December 6, 2004

Irina Slutsky works at the rebirthed Red Herring, chasing down tech-related stories and reporting them back to you and me. When Jason Kottke was threatened by Sony with a lawsuit if he didn't remove a small audio clip of Ken Jen losing on Jeopardy, it became news. So she did what any good journalist would do, she tried to go to the source to get a comment from Sony.

Irina: Hi, I'd like to speak to someone who can comment on Sony lawyers asking Jason Kottke to take down the audio of the season's last episode on Jeopardy, the one that ends Ken Jennings' winning streak?
Sony Sarah: I don't know anything about that.
Irina: May I speak to someone who does?
Sony Sarah: No.
Irina: Why not?
Sony Sarah: We're not going to comment on that.
Irina: I thought you said you didn't know anything about it.
Sony Sarah: Well, it doesn't matter because no one here is going to comment on it anyway.

Thunder added:

Whaa-fucking-whaa. I'm so tired of hearing about poor Jason Kottke.

Bloggers are pushing the envelope, some harder than others. Sometimes the envelope pushes back, kids. This comes with the territory.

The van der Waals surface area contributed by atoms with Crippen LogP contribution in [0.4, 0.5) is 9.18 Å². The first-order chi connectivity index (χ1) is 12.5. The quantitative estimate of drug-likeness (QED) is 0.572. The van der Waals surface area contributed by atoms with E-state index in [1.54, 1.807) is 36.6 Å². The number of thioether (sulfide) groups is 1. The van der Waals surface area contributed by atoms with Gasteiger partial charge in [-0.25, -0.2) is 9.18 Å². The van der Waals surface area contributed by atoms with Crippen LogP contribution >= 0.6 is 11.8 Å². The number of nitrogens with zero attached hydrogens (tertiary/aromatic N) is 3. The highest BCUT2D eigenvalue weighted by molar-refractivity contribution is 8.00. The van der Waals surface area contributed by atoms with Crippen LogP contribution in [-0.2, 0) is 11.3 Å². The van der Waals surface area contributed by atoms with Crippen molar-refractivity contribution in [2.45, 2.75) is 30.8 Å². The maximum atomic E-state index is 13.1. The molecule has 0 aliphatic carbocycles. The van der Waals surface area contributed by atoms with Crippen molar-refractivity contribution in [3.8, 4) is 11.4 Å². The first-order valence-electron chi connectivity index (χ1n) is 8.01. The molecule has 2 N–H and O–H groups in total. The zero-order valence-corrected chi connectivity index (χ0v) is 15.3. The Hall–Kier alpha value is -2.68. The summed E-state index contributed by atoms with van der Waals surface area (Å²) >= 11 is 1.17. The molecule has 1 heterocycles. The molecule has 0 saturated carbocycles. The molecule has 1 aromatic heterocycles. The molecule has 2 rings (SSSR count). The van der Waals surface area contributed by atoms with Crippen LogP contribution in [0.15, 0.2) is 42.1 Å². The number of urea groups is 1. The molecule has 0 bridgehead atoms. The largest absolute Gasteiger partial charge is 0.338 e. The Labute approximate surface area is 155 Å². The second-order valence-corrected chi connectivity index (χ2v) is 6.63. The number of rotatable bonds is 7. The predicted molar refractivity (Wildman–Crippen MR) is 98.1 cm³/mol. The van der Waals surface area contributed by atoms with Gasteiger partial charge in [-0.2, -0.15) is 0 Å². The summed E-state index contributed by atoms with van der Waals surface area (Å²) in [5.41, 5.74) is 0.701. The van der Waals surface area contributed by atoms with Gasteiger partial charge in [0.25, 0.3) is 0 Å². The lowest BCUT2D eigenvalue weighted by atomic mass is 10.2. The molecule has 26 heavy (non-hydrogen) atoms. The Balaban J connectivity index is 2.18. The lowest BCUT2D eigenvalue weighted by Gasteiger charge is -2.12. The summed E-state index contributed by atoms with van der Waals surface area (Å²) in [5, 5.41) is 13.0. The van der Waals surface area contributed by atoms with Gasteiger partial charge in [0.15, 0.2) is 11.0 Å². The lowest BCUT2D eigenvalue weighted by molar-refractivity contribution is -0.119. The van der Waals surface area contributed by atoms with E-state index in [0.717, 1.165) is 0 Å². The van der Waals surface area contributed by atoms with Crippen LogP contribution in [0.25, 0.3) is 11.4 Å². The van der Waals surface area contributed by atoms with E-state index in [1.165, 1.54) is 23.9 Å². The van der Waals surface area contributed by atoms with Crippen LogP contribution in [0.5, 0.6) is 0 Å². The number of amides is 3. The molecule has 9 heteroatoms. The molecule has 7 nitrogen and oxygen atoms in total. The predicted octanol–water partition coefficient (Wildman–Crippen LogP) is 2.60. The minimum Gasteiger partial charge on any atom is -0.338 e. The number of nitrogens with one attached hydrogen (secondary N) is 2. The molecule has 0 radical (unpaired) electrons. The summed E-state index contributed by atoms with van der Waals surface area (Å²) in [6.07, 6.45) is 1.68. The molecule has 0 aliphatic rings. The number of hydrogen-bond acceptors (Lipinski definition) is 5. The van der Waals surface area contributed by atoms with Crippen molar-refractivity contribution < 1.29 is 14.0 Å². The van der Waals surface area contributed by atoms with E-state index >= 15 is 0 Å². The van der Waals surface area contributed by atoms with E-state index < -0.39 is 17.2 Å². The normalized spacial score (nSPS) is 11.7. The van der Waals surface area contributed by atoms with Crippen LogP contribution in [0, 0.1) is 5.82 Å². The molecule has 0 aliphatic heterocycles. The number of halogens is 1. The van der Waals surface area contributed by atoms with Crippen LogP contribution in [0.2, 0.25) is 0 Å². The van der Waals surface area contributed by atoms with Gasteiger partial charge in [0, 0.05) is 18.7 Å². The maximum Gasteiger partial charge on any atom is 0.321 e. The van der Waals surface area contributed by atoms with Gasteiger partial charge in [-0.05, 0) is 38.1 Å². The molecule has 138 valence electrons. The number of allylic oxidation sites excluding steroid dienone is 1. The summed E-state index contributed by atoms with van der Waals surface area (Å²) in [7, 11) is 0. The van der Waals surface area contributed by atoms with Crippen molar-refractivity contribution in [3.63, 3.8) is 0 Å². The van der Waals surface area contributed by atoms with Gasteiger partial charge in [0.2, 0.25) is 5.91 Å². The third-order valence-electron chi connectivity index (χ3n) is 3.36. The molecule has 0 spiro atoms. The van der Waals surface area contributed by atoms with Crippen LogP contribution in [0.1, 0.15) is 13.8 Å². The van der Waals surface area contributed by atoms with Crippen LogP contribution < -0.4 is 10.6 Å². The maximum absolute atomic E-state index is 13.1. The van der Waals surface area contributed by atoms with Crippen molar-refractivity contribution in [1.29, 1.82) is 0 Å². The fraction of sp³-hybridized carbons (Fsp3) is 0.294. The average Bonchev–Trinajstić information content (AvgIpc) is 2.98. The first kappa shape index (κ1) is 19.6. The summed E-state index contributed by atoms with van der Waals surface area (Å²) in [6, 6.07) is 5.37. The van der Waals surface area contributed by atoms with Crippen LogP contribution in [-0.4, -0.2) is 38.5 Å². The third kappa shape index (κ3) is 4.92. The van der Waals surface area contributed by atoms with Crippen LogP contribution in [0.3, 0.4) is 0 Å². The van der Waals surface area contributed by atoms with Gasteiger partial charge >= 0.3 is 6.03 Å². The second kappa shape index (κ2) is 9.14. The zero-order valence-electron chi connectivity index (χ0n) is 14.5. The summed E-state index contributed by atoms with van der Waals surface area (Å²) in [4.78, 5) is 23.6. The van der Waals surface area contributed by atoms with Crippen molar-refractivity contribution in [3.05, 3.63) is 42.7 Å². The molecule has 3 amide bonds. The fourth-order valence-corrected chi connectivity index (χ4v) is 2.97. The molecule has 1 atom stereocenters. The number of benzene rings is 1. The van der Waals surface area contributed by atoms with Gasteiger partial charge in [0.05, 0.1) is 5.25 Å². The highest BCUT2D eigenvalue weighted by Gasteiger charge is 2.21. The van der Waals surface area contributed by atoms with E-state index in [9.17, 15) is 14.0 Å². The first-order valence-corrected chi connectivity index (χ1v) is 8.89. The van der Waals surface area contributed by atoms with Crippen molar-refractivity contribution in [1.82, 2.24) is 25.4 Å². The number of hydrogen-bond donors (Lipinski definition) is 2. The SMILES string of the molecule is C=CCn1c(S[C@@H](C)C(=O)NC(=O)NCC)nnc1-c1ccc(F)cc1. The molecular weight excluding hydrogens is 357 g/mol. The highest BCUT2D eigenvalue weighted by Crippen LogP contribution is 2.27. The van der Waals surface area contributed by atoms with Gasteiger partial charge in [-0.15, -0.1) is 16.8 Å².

Are you saying that large conglomerates such as Sony can tell individuals to hold their tongues about whatever their legal teams deem important? I've never seen anyone receive a cease and desist order for criticizing movies, an action which actually has the potential to cut into profits.

Contrary to an unfavorable review, it seems to me Mr. Kottke was promoting viewership. I think people aren't so much rushing to defend Mr. Kottke as they are curious as to what this means to them.

Perhaps an outline of corporations' logic in matters like these could shine light on the issue.

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